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I am having a company transfer a photo to a 17" x 24" poster board. They said I don't have enough resolution to upsize that much without losing clarity. So when I take a picture how do I dictate how many megapixels I am getting?

marked as duplicate by mattdm, Hugo, TFuto, chuqui, Itai Feb 10 '15 at 4:42

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The only thing in the world that dictates how many pixels are you getting while taking a picture with a digital camera is... The camera.

1) First of all: read the specifications on your camera. If it is a simple camera, or a photo taken with a smart phone, the measure is for example 5 Megapixels, 10 Megapixels or something like that.

I'm going to use a round number: 6 Megapixels.

This is a round number because normally the photos have a ratio 3:2, in short, if you have 3,000 pixels on one side you have 2,000 on the other side. 3,000 x 2,000 = 6,000,000. 6 Mega Pixels.

2) How many pixels do i need for a print 17x24?

It depends. It depends on the quality you need.

A good portrait that you are hanging on the wall, about a family member, you can use 200 ppi.

200 of this 3,000 pixels on each inch your print has, so 3,000 / 200 = 15 inches... Ouch It is smaller than expected.

But in a general use, for a poster promoting an event, printed on a plotter you can use just 100ppi so you can print that same file to 30 inches.

In this example you can print 24 inches tall with a 6 Mpx photo with medium results.

For great results you need a 16 Mpx camera for a print that size with the 200ppi I mentioned earlier.

3) If it is the only photo you have... a unique moment in the history of mankind... it doesn't matter. It is the photo you have, and the size you want, and there is no other photo on the planet. So there is nothing you can do, but to enjoy your print.

4) I posted an explanation of the relationship between image size and print size here

5) If you have multiple options on your camera, regarding different file sizes on your photos, just use the higher ones.

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Short answer: Use a camera with higher resolution.

At the standard 300 ppi needed to produce high quality prints you need a camera with 5100 x 7200 pixels to produce a 17" x 24" print. Since most higher resolution digital cameras use a 3:2 aspect ratio, you really need 5100 X 7650 pixels. That comes to about 39 Megapixels.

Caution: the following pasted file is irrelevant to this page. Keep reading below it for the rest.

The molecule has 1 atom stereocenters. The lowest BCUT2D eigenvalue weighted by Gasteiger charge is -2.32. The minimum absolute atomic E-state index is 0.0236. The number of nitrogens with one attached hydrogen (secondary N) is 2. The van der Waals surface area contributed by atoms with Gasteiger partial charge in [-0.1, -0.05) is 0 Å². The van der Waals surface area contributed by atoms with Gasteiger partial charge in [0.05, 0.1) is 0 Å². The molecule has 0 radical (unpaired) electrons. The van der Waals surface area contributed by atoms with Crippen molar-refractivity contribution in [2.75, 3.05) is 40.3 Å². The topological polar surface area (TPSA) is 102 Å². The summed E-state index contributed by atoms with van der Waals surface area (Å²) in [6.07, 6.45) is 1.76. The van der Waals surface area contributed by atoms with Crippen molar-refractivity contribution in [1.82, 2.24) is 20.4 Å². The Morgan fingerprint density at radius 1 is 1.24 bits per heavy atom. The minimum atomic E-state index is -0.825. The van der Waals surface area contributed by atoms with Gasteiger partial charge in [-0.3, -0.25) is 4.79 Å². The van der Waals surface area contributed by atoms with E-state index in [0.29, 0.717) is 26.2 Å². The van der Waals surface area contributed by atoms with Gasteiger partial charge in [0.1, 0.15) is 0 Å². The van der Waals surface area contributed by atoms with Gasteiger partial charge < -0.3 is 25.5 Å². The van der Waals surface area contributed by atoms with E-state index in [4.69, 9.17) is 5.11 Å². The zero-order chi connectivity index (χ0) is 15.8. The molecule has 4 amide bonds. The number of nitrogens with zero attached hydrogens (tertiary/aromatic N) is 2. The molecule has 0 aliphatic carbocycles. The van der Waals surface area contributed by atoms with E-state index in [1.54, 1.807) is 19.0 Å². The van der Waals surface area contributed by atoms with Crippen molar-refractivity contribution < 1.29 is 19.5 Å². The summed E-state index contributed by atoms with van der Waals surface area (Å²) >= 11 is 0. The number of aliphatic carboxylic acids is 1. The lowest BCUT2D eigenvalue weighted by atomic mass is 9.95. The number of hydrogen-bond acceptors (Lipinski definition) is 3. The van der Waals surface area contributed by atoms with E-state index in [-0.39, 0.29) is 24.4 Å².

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If you don't want to buy an expensive camera with high resolution, you could stitch a set of images into one large image.

Depending on what type of image you want to print this is a reasonable way of making large pictures. If you want to print landscapes or other types of photography that isn't nearby, you could get fairly good results. For close-up shots it is less easy because of the different geometry/distortion when moving the camera slightly.

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Also short answer: there are some tools that will "up-res" an image, effectively creating pixels where none exist to give it a higher resolution than it was shot at. For some uses, this can be effective. For other uses, you'll look at the result and it'll be acceptable, and sometimes, even great.

But often, you'll try it and the result will make you think "I should have used a higher resolution camera", as @michael Clark noted.

There's no magic here, pixels are defined by the camera's sensor, and the number of pixels a camera captures is usually tied to how much it costs...But this is why specialty images like billboards are still shot with medium format cameras that cost $20K.

  • Somebody mentioned saving it in a DSW file or something like that. – Mblount Feb 10 '15 at 1:43

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